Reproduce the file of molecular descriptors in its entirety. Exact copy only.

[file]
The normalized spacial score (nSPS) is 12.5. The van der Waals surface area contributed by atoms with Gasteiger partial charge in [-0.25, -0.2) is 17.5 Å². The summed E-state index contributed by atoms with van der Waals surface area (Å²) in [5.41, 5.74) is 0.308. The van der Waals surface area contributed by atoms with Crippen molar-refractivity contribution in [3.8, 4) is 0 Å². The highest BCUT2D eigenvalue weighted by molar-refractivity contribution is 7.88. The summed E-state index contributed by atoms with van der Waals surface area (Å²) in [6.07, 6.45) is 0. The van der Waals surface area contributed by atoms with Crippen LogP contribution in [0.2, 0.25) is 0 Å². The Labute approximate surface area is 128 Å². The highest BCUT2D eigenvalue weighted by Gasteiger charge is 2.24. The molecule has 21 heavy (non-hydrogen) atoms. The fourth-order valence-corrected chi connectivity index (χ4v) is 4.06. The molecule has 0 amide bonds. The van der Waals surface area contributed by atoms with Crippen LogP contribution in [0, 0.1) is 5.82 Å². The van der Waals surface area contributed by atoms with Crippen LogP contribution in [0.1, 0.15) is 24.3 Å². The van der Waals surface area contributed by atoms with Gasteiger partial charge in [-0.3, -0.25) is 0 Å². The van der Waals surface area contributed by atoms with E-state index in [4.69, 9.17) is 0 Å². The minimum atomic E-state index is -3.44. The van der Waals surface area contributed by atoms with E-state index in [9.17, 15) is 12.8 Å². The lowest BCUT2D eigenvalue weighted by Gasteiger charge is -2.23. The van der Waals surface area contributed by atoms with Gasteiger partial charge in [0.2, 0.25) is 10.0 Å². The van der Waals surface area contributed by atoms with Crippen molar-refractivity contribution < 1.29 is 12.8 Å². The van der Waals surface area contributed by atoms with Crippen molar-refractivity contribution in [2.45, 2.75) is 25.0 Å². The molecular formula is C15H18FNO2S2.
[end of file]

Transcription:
The normalized spacial score (nSPS) is 12.5. The van der Waals surface area contributed by atoms with Gasteiger partial charge in [-0.25, -0.2) is 17.5 Å². The summed E-state index contributed by atoms with van der Waals surface area (Å²) in [5.41, 5.74) is 0.308. The van der Waals surface area contributed by atoms with Crippen molar-refractivity contribution in [3.8, 4) is 0 Å². The highest BCUT2D eigenvalue weighted by molar-refractivity contribution is 7.88. The summed E-state index contributed by atoms with van der Waals surface area (Å²) in [6.07, 6.45) is 0. The van der Waals surface area contributed by atoms with Crippen LogP contribution in [0.2, 0.25) is 0 Å². The Labute approximate surface area is 128 Å². The highest BCUT2D eigenvalue weighted by Gasteiger charge is 2.24. The molecule has 21 heavy (non-hydrogen) atoms. The fourth-order valence-corrected chi connectivity index (χ4v) is 4.06. The molecule has 0 amide bonds. The van der Waals surface area contributed by atoms with Crippen LogP contribution in [0, 0.1) is 5.82 Å². The van der Waals surface area contributed by atoms with Crippen LogP contribution in [0.1, 0.15) is 24.3 Å². The van der Waals surface area contributed by atoms with Gasteiger partial charge in [-0.3, -0.25) is 0 Å². The van der Waals surface area contributed by atoms with E-state index in [4.69, 9.17) is 0 Å². The minimum atomic E-state index is -3.44. The van der Waals surface area contributed by atoms with E-state index in [9.17, 15) is 12.8 Å². The lowest BCUT2D eigenvalue weighted by Gasteiger charge is -2.23. The van der Waals surface area contributed by atoms with Gasteiger partial charge in [0.2, 0.25) is 10.0 Å². The van der Waals surface area contributed by atoms with Crippen molar-refractivity contribution < 1.29 is 12.8 Å². The van der Waals surface area contributed by atoms with Crippen molar-refractivity contribution in [2.45, 2.75) is 25.0 Å². The molecular formula is C15H18FNO2S2.